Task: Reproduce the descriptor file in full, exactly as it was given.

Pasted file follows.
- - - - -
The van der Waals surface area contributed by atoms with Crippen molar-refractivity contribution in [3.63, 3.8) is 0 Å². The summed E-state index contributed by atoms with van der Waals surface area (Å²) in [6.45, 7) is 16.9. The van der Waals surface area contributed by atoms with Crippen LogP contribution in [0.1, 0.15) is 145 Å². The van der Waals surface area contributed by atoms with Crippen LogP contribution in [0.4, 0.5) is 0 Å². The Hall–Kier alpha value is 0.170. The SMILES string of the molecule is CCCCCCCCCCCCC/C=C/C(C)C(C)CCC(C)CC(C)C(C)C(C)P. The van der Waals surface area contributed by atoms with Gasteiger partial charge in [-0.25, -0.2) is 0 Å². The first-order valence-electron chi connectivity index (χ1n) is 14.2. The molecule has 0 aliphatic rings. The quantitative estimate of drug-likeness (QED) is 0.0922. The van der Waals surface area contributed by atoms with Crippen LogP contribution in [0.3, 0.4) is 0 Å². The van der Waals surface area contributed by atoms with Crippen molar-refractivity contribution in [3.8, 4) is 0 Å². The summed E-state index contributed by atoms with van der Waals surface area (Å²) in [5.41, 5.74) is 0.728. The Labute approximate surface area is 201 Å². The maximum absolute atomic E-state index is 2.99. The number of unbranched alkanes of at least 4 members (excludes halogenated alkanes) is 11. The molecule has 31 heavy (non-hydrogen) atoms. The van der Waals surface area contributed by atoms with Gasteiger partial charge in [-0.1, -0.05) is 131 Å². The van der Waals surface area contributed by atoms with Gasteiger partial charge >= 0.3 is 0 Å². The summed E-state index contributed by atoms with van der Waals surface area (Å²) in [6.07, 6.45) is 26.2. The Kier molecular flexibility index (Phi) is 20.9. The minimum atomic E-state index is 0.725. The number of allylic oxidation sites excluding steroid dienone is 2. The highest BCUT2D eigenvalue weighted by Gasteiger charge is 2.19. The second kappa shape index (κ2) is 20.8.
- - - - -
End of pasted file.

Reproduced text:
The van der Waals surface area contributed by atoms with Crippen molar-refractivity contribution in [3.63, 3.8) is 0 Å². The summed E-state index contributed by atoms with van der Waals surface area (Å²) in [6.45, 7) is 16.9. The van der Waals surface area contributed by atoms with Crippen LogP contribution in [0.1, 0.15) is 145 Å². The van der Waals surface area contributed by atoms with Crippen LogP contribution in [0.4, 0.5) is 0 Å². The Hall–Kier alpha value is 0.170. The SMILES string of the molecule is CCCCCCCCCCCCC/C=C/C(C)C(C)CCC(C)CC(C)C(C)C(C)P. The van der Waals surface area contributed by atoms with Gasteiger partial charge in [-0.25, -0.2) is 0 Å². The first-order valence-electron chi connectivity index (χ1n) is 14.2. The molecule has 0 aliphatic rings. The quantitative estimate of drug-likeness (QED) is 0.0922. The van der Waals surface area contributed by atoms with Crippen LogP contribution in [0.3, 0.4) is 0 Å². The van der Waals surface area contributed by atoms with Crippen molar-refractivity contribution in [3.8, 4) is 0 Å². The summed E-state index contributed by atoms with van der Waals surface area (Å²) in [5.41, 5.74) is 0.728. The Labute approximate surface area is 201 Å². The maximum absolute atomic E-state index is 2.99. The number of unbranched alkanes of at least 4 members (excludes halogenated alkanes) is 11. The molecule has 31 heavy (non-hydrogen) atoms. The van der Waals surface area contributed by atoms with Gasteiger partial charge in [-0.1, -0.05) is 131 Å². The van der Waals surface area contributed by atoms with Gasteiger partial charge >= 0.3 is 0 Å². The summed E-state index contributed by atoms with van der Waals surface area (Å²) in [6.07, 6.45) is 26.2. The Kier molecular flexibility index (Phi) is 20.9. The minimum atomic E-state index is 0.725. The number of allylic oxidation sites excluding steroid dienone is 2. The highest BCUT2D eigenvalue weighted by Gasteiger charge is 2.19. The second kappa shape index (κ2) is 20.8.